Leaving A Legacy: You Can Pass on More Than Money

At some point, you will probably begin to think about your legacy—about what you will pass on to future generations. Often one or both of the following circumstances may motivate your reflection:

  • If you have succeeded in following good wealth management principles, you realize you will have “leftover” net worth at the end of your life. What you do with your leftover net worth is one aspect of your legacy.
  • As you move into and through the second half of your life, there is a natural tendency to think more deeply about the meaning of your life and what you would like to leave behind in the world when gone. You may reflect on what more you would like to contribute with your remaining time and resources. You may live with more purpose and intention as you clarify what you would like this aspect of your legacy to be.

The two aspects of legacy are related. Being financially prepared for your later years can allow you more opportunity to create and leave a legacy that comprises both aspects.

Leftover Net Worth

At the point when you are financially secure and relatively assured that your present net worth and projected earnings will more than cover your expenses through the end of your life, you may think about what you want to do with your surplus, or leftover, net worth. This is the original definition of legacy, which dates from 15th-century Europe and had a narrow, legal meaning of a gift by will, especially of money or other personal property. Leaving a monetary or property gift to family or charity at the end of life remains an important part of what many people think about when considering their legacy.

For most people, their leftover net worth will go to one or both of two places: family members and charitable organizations.

Many parents consider their children to be the most important part of their legacy and likely the recipients of some, most or even all of their financial legacy. In addition, well before inheriting from parents, children of financially secure parents in Silicon Valley often receive significant support, including for education such as college funding, private school tuition and special tutors. The support may also include enriching extracurricular activities such as music lessons, sports clubs, robotics teams, scouting, math competitions, Synopsys Science Fairs, YMCA Adventure Guides and Youth Science Institute summer science camps. Many Silicon Valley parents invest a great amount of their time, energy and money in their children to give them a head start in life and potentially an advantage over their peers. Parents hope this early advantage will later translate into access to better schools, better jobs and more rewarding and lucrative careers. Adult children potentially receive annual gifts from their parents as well, or ongoing income from trusts created for their benefit as part of the parents’ estate planning. Providing advantages to their children is part of these parents’ legacy.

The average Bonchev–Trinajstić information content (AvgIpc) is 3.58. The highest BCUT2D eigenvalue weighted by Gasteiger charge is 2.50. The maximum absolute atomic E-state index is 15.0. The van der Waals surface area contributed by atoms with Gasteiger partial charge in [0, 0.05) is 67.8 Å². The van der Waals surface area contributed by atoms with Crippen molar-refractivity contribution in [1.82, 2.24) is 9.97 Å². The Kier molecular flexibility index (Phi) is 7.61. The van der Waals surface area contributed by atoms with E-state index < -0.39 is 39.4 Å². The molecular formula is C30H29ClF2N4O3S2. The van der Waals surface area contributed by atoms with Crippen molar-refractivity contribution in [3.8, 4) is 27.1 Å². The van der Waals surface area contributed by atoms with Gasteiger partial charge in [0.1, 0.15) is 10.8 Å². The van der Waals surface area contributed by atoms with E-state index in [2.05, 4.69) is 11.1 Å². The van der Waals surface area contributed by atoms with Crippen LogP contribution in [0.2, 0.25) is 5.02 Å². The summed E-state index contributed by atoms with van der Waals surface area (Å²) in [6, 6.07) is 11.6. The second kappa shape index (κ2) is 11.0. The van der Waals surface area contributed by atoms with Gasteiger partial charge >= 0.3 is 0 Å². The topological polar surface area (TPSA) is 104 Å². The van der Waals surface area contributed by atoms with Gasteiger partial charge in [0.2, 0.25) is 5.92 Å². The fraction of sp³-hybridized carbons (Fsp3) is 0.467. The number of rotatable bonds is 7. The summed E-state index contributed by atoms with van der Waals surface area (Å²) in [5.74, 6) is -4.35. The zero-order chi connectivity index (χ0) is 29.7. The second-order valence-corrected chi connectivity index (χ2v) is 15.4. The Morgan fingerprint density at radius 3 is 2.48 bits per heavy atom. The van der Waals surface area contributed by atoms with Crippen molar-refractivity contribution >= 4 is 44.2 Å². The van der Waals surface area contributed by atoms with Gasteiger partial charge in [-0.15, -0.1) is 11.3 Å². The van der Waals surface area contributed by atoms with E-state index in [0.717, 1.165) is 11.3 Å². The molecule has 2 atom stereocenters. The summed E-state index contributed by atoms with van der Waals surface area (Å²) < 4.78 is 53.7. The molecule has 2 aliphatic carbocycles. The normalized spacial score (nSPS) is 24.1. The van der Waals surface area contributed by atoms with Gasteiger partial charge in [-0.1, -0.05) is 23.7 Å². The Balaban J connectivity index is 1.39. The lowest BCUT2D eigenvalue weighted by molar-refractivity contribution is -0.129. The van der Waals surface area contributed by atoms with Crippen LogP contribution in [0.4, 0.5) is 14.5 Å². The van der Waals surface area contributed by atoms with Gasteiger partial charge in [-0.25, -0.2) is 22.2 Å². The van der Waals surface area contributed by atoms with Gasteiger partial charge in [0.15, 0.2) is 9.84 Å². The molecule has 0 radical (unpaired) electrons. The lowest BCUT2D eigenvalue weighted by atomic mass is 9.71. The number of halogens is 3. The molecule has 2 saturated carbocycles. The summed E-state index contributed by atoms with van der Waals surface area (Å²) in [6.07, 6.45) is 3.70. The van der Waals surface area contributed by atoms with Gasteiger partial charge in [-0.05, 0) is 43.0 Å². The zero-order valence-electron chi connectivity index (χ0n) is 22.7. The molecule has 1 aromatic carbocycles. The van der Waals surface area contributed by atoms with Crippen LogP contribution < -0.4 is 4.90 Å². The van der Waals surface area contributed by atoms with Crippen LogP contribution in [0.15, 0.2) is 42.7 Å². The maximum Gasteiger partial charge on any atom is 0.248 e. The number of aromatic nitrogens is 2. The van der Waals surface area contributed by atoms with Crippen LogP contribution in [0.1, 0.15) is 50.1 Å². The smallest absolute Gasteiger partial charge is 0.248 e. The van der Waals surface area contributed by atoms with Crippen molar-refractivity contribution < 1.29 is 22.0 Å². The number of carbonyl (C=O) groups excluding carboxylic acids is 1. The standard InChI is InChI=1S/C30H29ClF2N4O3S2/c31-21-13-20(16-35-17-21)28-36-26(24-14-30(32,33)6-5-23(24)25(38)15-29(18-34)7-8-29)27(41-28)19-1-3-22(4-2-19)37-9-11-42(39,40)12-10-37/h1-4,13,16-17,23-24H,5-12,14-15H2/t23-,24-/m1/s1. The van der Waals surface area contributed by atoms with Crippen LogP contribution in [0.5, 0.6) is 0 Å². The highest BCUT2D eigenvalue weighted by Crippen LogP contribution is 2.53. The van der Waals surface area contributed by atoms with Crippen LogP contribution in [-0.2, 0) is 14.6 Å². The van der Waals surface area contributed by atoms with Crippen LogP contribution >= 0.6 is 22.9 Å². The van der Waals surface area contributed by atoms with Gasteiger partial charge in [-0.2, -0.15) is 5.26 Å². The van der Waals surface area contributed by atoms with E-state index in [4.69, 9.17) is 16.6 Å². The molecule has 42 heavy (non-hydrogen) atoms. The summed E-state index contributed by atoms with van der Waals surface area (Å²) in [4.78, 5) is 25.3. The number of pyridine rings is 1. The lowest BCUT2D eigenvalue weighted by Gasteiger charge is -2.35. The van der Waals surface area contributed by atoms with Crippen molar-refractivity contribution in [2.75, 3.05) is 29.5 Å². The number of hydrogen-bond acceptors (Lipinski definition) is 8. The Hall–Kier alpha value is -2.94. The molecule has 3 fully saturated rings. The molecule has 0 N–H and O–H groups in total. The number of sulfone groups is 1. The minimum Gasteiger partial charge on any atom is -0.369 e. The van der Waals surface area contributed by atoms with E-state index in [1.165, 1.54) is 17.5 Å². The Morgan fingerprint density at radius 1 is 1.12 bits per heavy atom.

You may not have family to receive your financial legacy. Or you may choose not to leave money or property to your family members for many good reasons. For example, leaving money to a family member struggling with addiction could be destructive and even fatal for that person. Or family members may be well off themselves and have no use for or not appreciate your gift. Or you may feel that family members would not use your bequest in a way that would honor your values. In these cases and others where you consider family members not to be a good choice for the receipt of your financial legacy, you may give to a charity or nonprofit organization whose mission you are passionate about and whose work aligns with your values.

There are an amazing number and variety of charities. The National Center for Charitable Statistics counts 1.57 million nonprofit organizations in the U.S. alone. That total includes 1.1 million public charities, over 100,000 private foundations and nearly 370,000 other types of nonprofits, including chambers of commerce, fraternal organizations and civic leagues. Charity Navigator assigns nonprofits to 11 broad categories according to their mission: animals, arts and culture, community development, education, environment, health, human and civil rights, human services, international, research and public policy, and religion. You might be interested in environmental issues and consider becoming involved with The Conservation Fund or Oceana. You might be interested in cancer research and consider becoming involved with the Leukemia & Lymphoma Society. You might consider endowing a professorship at your undergraduate alma mater. Or you might fund a scholarship at the San Francisco Conservatory of Music. There are literally over a million nonprofit and charitable organizations working to make the world a better place worthy of your consideration.